John Moorhead on George Demacopoulos’s Gregory the Great
Pope Gregory the Great was one of those people who found himself pulled in very different directions. The first monk to become a pope, he was a person whose deep interior life and love of contemplation was expressed in an intense yearning (desiderium; the usual translation, “desire,” does not quite work) for God. He also stood within a long tradition in ancient philosophy that encouraged examination of conscience, and when he considered his inner state Gregory found much that was not as it should have been. Pride was a particular problem; a keen writer and public speaker, he found it impossible to escape the twinge of self-satisfaction at having completed a task well and at the good opinion this won him.
Yet despite his readiness to look inward, Gregory was a committed and highly competent administrator. By the time he became pope in 590 the church of Rome had developed into a complex organism whose economic and political interests gave it a stake in the existing structures of society. The sixth century had been a difficult time for the church, and when Gregory became pope much of Italy was occupied by Lombards, members of a Germanic group who had been causing havoc for several decades. One can imagine someone of Gregory’s temperament recoiling from such issues, but the flurry of activity that immediately followed his assuming office shows that he was more than ready to get his hands dirty. He moved quickly to change some of the ways in which the church carried out its business, appointed trusted men to key posts, and micro-managed such things as the administration of the estates from which the church drew much of its income. As the years passed unforeseen obstacles and disappointments called for strategic withdrawals and repositionings, but during his fourteen years as pope Gregory’s energies scarcely flagged.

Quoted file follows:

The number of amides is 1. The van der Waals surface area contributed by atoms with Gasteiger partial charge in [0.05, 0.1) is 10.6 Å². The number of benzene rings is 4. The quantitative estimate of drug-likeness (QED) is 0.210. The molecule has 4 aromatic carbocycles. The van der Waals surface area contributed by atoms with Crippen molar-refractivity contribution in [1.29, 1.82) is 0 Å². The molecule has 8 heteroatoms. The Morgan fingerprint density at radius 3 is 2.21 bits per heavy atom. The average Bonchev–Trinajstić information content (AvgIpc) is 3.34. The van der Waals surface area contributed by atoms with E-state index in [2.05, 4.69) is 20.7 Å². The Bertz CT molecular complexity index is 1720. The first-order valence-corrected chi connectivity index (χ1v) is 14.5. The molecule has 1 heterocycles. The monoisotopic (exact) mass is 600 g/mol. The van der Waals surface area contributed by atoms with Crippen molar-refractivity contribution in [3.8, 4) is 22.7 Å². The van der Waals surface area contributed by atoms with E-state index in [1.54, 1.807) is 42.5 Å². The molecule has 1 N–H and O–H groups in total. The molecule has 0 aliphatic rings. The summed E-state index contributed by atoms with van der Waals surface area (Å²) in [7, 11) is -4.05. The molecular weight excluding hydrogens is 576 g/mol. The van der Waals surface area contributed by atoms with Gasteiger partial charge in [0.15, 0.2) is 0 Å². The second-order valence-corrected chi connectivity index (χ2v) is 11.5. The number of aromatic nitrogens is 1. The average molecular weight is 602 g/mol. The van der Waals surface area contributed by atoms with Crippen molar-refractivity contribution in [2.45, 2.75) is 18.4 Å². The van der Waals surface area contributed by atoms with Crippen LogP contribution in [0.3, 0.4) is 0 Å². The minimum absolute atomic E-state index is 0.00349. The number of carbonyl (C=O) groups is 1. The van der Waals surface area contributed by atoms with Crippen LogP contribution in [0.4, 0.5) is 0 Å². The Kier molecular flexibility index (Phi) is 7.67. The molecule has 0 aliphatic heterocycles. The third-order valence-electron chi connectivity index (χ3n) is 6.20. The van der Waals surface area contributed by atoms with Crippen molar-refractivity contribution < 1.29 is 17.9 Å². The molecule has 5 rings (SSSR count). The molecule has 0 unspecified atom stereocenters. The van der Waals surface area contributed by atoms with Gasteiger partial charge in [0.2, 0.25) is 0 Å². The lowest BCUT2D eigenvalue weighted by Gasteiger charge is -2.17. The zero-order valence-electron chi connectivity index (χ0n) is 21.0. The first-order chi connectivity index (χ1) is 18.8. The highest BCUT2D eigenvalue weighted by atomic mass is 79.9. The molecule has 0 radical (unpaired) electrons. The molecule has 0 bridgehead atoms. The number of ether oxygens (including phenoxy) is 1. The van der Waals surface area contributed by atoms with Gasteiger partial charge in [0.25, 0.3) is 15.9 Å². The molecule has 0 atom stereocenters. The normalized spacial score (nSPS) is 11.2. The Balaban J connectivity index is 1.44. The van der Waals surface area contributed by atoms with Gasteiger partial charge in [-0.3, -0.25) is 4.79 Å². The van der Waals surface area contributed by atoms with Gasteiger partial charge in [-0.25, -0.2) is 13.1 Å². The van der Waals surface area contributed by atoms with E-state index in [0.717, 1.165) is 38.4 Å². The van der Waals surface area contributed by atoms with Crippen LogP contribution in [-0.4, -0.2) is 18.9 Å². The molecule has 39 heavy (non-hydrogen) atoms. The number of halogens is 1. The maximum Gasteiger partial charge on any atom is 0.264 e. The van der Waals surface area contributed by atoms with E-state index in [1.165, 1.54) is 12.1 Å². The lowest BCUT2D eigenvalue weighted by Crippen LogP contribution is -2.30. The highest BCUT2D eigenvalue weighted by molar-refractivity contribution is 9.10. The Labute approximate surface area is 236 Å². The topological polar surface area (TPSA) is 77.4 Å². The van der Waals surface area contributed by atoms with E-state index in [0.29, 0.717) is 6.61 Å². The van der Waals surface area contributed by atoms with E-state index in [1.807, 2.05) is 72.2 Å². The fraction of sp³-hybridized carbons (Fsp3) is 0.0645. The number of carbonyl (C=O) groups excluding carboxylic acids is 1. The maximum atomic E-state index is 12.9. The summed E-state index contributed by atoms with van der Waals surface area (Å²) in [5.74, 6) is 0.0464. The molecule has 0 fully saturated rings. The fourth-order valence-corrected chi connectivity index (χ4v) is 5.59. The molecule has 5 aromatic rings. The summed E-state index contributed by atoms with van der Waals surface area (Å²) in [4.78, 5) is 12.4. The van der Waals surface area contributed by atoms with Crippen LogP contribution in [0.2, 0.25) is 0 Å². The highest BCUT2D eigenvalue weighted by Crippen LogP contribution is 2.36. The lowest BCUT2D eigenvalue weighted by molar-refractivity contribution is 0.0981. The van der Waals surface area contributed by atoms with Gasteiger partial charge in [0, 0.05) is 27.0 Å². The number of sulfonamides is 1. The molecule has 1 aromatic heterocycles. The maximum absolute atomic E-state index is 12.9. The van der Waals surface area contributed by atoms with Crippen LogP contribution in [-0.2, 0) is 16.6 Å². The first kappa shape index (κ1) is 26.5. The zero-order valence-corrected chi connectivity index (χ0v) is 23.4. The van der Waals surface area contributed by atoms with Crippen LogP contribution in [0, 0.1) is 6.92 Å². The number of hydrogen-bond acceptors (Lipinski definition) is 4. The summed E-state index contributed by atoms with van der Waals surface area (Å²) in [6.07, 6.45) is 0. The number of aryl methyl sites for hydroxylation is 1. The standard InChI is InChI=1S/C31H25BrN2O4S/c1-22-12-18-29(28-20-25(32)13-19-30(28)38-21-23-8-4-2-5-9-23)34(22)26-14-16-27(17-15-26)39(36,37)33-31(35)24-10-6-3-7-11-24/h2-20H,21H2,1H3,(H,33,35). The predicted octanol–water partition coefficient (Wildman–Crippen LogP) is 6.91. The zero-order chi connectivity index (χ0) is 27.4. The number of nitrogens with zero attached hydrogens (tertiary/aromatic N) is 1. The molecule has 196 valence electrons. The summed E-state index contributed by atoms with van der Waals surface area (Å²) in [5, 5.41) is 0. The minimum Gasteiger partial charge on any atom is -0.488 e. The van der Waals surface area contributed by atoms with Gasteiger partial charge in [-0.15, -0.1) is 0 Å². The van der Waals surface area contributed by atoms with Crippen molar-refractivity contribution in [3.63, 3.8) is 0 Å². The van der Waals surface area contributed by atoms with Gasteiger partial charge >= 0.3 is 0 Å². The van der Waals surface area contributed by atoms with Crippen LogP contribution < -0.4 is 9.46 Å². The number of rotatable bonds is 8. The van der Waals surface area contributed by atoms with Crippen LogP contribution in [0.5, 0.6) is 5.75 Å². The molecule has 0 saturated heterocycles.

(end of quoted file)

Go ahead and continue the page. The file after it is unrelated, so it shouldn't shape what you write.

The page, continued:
The Dag Hammarskjöld of his day, Gregory was a man with important and demanding public duties who had a deeply personal inner life. How could his inner and outer lives be reconciled? The standard interpretation has been to see them as having been in tension, and Gregory as having experienced frustration as he was pulled away from higher things to deal with the lower. Such an interpretation seems to be supported by his own writings, for Gregory often expressed displeasure over the way his life had turned out. He imagined himself as a sailor tossed on the mighty waves of a stormy sea who could just barely make out the distant peaceful shore. But George Demacopoulos strikes out in a new direction. He argues that Gregory had developed an ascetic and pastoral theology which placed serving the interests of others, whether as a shepherd or a teacher, at its center. Seeing service to others as the fruit of an ascetic life, Gregory would not have found administration unwelcome but something to be accepted as an essential part of spiritual leadership. Hence, rather than seeing Gregory as being frustrated at being pulled away from a life of contemplation, his oversight of the creaky wheels of papal bureaucracy allowed him to express his vision of a truly ascetic life that, far from being marked by tension, would have been well integrated.